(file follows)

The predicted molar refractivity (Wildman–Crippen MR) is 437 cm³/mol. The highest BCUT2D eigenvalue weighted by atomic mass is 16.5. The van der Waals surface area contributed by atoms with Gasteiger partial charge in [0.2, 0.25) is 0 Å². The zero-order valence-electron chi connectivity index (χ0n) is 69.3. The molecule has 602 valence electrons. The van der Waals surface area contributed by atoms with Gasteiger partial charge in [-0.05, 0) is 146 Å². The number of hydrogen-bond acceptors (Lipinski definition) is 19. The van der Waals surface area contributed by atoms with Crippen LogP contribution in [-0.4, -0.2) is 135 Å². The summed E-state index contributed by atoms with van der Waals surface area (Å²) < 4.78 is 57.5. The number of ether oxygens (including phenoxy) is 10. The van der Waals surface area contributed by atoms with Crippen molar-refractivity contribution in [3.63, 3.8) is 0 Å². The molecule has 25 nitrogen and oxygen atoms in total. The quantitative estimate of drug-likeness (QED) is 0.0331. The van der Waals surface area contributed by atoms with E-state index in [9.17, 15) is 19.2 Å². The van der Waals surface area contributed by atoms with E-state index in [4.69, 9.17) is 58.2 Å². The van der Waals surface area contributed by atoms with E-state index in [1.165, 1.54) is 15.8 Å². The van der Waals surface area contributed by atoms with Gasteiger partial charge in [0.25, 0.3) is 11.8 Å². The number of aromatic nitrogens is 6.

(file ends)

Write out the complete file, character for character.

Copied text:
The predicted molar refractivity (Wildman–Crippen MR) is 437 cm³/mol. The highest BCUT2D eigenvalue weighted by atomic mass is 16.5. The van der Waals surface area contributed by atoms with Gasteiger partial charge in [0.2, 0.25) is 0 Å². The zero-order valence-electron chi connectivity index (χ0n) is 69.3. The molecule has 602 valence electrons. The van der Waals surface area contributed by atoms with Gasteiger partial charge in [-0.05, 0) is 146 Å². The number of hydrogen-bond acceptors (Lipinski definition) is 19. The van der Waals surface area contributed by atoms with Crippen LogP contribution in [-0.4, -0.2) is 135 Å². The summed E-state index contributed by atoms with van der Waals surface area (Å²) < 4.78 is 57.5. The number of ether oxygens (including phenoxy) is 10. The van der Waals surface area contributed by atoms with Crippen molar-refractivity contribution in [3.63, 3.8) is 0 Å². The molecule has 25 nitrogen and oxygen atoms in total. The quantitative estimate of drug-likeness (QED) is 0.0331. The van der Waals surface area contributed by atoms with E-state index in [9.17, 15) is 19.2 Å². The van der Waals surface area contributed by atoms with E-state index in [4.69, 9.17) is 58.2 Å². The van der Waals surface area contributed by atoms with E-state index in [1.165, 1.54) is 15.8 Å². The van der Waals surface area contributed by atoms with Gasteiger partial charge in [0.25, 0.3) is 11.8 Å². The number of aromatic nitrogens is 6.